Document Type

Journal Article

Date of this Version

9-11-2013

Publication Source

PLoS ONE

Volume

8

Issue

9

Start Page

e73006

DOI

10.1371/journal.pone.0073006

Abstract

The Altiplano region of the South American Andes is marked by an inhospitable climate to which the autochthonous human populations adapted and then developed great ancient civilizations, such as the Tiwanaku culture and the Inca Empire. Since pre-Columbian times, different rulers established themselves around the Titicaca and Poopo Lakes. By the time of the arrival of Spaniards, Aymara and Quechua languages were predominant on the Altiplano under the rule of the Incas, although the occurrence of other spoken languages, such as Puquina and Uruquilla, suggests the existence of different ethnic groups in this region. In this study, we focused on the pre-Columbian history of the autochthonous Altiplano populations, particularly the Uros ethnic group, which claims to directly descend from the first settlers of the Andes, and some linguists suggest they might otherwise be related to Arawak speaking groups from the Amazon. Using phylogeographic, population structure and spatial genetic analyses of Y-chromosome and mtDNA data, we inferred the genetic relationships among Uros populations (Los Uros from Peru, Uru-Chipaya and Uru-Poopo from Bolivia), and compared their haplotype profiles with eight Aymara, nine Quechua and two Arawak (Machiguenga and Yanesha) speaking populations from Peru and Bolivia. Our results indicated that Uros populations stand out among the Altiplano populations, while appearing more closely related to the Aymara and Quechua from Lake Titicaca and surrounding regions than to the Amazon Arawaks. Moreover, the Uros populations from Peru and Bolivia are genetically differentiated from each other, indicating a high heterogeneity in this ethnic group. Finally, our results support the distinctive ancestry for the Uros populations of Peru and Bolivia, which are likely derived from ancient Andean lineages that were partially replaced during more recent farming expansion events and the establishment of complex civilizations in the Andes.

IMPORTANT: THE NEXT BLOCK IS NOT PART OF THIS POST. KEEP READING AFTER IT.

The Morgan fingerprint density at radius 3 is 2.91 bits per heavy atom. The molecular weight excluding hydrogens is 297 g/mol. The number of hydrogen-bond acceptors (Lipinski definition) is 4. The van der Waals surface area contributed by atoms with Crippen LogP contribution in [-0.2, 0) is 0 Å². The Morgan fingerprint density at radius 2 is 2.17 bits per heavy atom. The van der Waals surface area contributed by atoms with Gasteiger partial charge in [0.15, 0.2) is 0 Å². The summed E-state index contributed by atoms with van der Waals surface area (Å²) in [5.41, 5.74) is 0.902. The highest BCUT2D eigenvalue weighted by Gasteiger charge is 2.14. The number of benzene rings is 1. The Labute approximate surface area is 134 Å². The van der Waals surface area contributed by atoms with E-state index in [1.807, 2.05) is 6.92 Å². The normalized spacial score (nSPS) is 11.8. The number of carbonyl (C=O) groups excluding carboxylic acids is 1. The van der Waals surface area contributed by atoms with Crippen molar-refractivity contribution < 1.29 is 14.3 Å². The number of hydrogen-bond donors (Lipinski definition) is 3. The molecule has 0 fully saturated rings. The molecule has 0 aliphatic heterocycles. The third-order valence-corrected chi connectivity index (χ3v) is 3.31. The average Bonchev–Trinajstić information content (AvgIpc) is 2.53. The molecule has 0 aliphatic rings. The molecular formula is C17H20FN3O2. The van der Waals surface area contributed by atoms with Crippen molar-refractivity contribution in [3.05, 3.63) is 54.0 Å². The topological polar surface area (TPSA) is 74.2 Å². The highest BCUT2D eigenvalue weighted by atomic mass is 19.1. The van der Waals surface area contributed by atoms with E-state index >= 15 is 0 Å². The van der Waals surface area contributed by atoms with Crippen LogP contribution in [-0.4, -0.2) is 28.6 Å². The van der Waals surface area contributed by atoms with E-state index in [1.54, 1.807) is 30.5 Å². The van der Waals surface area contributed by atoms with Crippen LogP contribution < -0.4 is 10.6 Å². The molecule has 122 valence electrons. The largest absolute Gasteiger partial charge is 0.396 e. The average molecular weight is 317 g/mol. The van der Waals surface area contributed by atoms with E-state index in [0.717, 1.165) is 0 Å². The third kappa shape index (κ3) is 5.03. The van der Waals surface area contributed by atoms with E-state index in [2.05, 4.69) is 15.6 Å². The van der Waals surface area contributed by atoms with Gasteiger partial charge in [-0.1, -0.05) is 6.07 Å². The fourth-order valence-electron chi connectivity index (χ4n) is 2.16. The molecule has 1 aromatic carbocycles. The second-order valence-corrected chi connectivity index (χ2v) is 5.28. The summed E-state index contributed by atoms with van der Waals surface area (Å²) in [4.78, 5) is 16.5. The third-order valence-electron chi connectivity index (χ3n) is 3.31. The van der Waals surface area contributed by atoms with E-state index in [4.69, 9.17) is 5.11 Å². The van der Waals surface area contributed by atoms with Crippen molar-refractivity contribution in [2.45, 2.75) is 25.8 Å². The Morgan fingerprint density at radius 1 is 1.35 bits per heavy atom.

Copyright/Permission Statement

© 2013 Sandoval et al. This is an open-access article distributed under the terms of the Creative Commons Attribution License, which permits unrestricted use, distribution, and reproduction in any medium, provided the original author and source are credited.

Comments

Theodore G. Schurr is not listed as an individual author on this paper but is part of the Genographic Consortium. A full list of Genographic Consortium members for this paper can be found in the Acknowledgements.

Keywords

Bolivia, haplogroups, haplotypes, mitochondrial DNA, Peru, phylogeography, population genetics, Quechuas

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Date Posted: 18 December 2014

This document has been peer reviewed.